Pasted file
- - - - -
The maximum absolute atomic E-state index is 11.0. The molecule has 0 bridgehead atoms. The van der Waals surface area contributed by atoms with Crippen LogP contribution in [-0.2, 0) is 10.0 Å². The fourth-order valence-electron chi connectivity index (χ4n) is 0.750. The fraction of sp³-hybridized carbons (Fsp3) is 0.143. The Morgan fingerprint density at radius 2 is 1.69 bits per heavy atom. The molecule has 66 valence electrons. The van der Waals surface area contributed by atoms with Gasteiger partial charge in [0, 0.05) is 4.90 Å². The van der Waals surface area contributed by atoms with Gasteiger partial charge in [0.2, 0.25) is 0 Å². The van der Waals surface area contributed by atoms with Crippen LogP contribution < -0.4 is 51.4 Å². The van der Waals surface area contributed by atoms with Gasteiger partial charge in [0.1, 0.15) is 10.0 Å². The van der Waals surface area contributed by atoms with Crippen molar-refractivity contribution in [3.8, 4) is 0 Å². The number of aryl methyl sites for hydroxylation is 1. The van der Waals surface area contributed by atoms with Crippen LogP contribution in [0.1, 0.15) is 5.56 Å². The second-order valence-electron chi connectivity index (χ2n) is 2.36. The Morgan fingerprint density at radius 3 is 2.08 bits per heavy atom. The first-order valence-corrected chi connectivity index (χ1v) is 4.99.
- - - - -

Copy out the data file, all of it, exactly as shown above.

The maximum absolute atomic E-state index is 11.0. The molecule has 0 bridgehead atoms. The van der Waals surface area contributed by atoms with Crippen LogP contribution in [-0.2, 0) is 10.0 Å². The fourth-order valence-electron chi connectivity index (χ4n) is 0.750. The fraction of sp³-hybridized carbons (Fsp3) is 0.143. The Morgan fingerprint density at radius 2 is 1.69 bits per heavy atom. The molecule has 66 valence electrons. The van der Waals surface area contributed by atoms with Gasteiger partial charge in [0, 0.05) is 4.90 Å². The van der Waals surface area contributed by atoms with Gasteiger partial charge in [0.2, 0.25) is 0 Å². The van der Waals surface area contributed by atoms with Crippen LogP contribution < -0.4 is 51.4 Å². The van der Waals surface area contributed by atoms with Gasteiger partial charge in [0.1, 0.15) is 10.0 Å². The van der Waals surface area contributed by atoms with Crippen molar-refractivity contribution in [3.8, 4) is 0 Å². The number of aryl methyl sites for hydroxylation is 1. The van der Waals surface area contributed by atoms with Crippen LogP contribution in [0.1, 0.15) is 5.56 Å². The second-order valence-electron chi connectivity index (χ2n) is 2.36. The Morgan fingerprint density at radius 3 is 2.08 bits per heavy atom. The first-order valence-corrected chi connectivity index (χ1v) is 4.99.